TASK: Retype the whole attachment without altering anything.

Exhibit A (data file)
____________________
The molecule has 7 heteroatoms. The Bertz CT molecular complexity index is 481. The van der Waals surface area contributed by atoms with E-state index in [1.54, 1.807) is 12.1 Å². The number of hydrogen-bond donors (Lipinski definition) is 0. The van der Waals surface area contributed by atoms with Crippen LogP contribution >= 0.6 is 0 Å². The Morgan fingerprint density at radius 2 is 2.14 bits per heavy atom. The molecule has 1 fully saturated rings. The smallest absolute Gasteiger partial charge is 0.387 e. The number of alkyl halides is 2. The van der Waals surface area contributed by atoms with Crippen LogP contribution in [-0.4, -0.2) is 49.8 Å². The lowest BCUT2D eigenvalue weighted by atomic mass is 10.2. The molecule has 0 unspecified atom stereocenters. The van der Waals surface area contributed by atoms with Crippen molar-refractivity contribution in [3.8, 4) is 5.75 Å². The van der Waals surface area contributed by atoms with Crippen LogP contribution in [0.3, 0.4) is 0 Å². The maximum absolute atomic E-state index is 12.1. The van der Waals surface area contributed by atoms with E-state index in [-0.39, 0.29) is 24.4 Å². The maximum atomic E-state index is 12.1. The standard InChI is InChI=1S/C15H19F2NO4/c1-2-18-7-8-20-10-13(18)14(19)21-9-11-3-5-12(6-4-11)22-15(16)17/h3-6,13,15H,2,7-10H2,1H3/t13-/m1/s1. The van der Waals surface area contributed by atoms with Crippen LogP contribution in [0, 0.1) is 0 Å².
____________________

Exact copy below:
The molecule has 7 heteroatoms. The Bertz CT molecular complexity index is 481. The van der Waals surface area contributed by atoms with E-state index in [1.54, 1.807) is 12.1 Å². The number of hydrogen-bond donors (Lipinski definition) is 0. The van der Waals surface area contributed by atoms with Crippen LogP contribution >= 0.6 is 0 Å². The Morgan fingerprint density at radius 2 is 2.14 bits per heavy atom. The molecule has 1 fully saturated rings. The smallest absolute Gasteiger partial charge is 0.387 e. The number of alkyl halides is 2. The van der Waals surface area contributed by atoms with Crippen LogP contribution in [-0.4, -0.2) is 49.8 Å². The lowest BCUT2D eigenvalue weighted by atomic mass is 10.2. The molecule has 0 unspecified atom stereocenters. The van der Waals surface area contributed by atoms with Crippen molar-refractivity contribution in [3.8, 4) is 5.75 Å². The van der Waals surface area contributed by atoms with Crippen LogP contribution in [0.3, 0.4) is 0 Å². The maximum absolute atomic E-state index is 12.1. The van der Waals surface area contributed by atoms with E-state index in [-0.39, 0.29) is 24.4 Å². The maximum atomic E-state index is 12.1. The standard InChI is InChI=1S/C15H19F2NO4/c1-2-18-7-8-20-10-13(18)14(19)21-9-11-3-5-12(6-4-11)22-15(16)17/h3-6,13,15H,2,7-10H2,1H3/t13-/m1/s1. The van der Waals surface area contributed by atoms with Crippen LogP contribution in [0, 0.1) is 0 Å².